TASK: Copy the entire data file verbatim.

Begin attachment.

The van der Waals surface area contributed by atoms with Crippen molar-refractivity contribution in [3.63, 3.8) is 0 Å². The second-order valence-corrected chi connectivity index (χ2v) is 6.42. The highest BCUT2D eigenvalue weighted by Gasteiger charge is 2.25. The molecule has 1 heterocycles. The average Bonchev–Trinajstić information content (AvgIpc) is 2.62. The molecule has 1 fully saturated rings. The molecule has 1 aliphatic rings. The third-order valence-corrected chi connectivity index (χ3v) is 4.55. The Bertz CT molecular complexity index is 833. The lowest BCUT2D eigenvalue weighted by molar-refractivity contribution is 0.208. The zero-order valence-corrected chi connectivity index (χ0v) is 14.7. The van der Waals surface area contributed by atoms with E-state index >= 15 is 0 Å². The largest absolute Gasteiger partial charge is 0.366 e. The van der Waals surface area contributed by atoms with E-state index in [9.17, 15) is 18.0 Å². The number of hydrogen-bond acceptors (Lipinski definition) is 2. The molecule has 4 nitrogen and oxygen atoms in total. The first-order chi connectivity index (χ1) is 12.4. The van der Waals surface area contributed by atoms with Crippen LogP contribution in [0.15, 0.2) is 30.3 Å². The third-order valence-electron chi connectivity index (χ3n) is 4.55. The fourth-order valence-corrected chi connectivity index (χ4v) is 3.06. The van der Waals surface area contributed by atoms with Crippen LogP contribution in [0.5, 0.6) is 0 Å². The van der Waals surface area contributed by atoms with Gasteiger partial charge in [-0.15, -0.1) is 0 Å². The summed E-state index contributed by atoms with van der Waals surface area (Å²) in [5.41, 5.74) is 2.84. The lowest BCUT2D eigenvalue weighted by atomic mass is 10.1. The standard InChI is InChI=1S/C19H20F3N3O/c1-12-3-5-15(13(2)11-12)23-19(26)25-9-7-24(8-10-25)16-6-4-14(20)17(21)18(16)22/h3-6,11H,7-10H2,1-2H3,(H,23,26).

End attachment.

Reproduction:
The van der Waals surface area contributed by atoms with Crippen molar-refractivity contribution in [3.63, 3.8) is 0 Å². The second-order valence-corrected chi connectivity index (χ2v) is 6.42. The highest BCUT2D eigenvalue weighted by Gasteiger charge is 2.25. The molecule has 1 heterocycles. The average Bonchev–Trinajstić information content (AvgIpc) is 2.62. The molecule has 1 fully saturated rings. The molecule has 1 aliphatic rings. The third-order valence-corrected chi connectivity index (χ3v) is 4.55. The Bertz CT molecular complexity index is 833. The lowest BCUT2D eigenvalue weighted by molar-refractivity contribution is 0.208. The zero-order valence-corrected chi connectivity index (χ0v) is 14.7. The van der Waals surface area contributed by atoms with E-state index >= 15 is 0 Å². The largest absolute Gasteiger partial charge is 0.366 e. The van der Waals surface area contributed by atoms with E-state index in [9.17, 15) is 18.0 Å². The number of hydrogen-bond acceptors (Lipinski definition) is 2. The molecule has 4 nitrogen and oxygen atoms in total. The first-order chi connectivity index (χ1) is 12.4. The van der Waals surface area contributed by atoms with Crippen LogP contribution in [0.15, 0.2) is 30.3 Å². The third-order valence-electron chi connectivity index (χ3n) is 4.55. The fourth-order valence-corrected chi connectivity index (χ4v) is 3.06. The van der Waals surface area contributed by atoms with Crippen LogP contribution in [0.5, 0.6) is 0 Å². The van der Waals surface area contributed by atoms with Gasteiger partial charge in [-0.15, -0.1) is 0 Å². The summed E-state index contributed by atoms with van der Waals surface area (Å²) in [5.41, 5.74) is 2.84. The lowest BCUT2D eigenvalue weighted by atomic mass is 10.1. The standard InChI is InChI=1S/C19H20F3N3O/c1-12-3-5-15(13(2)11-12)23-19(26)25-9-7-24(8-10-25)16-6-4-14(20)17(21)18(16)22/h3-6,11H,7-10H2,1-2H3,(H,23,26).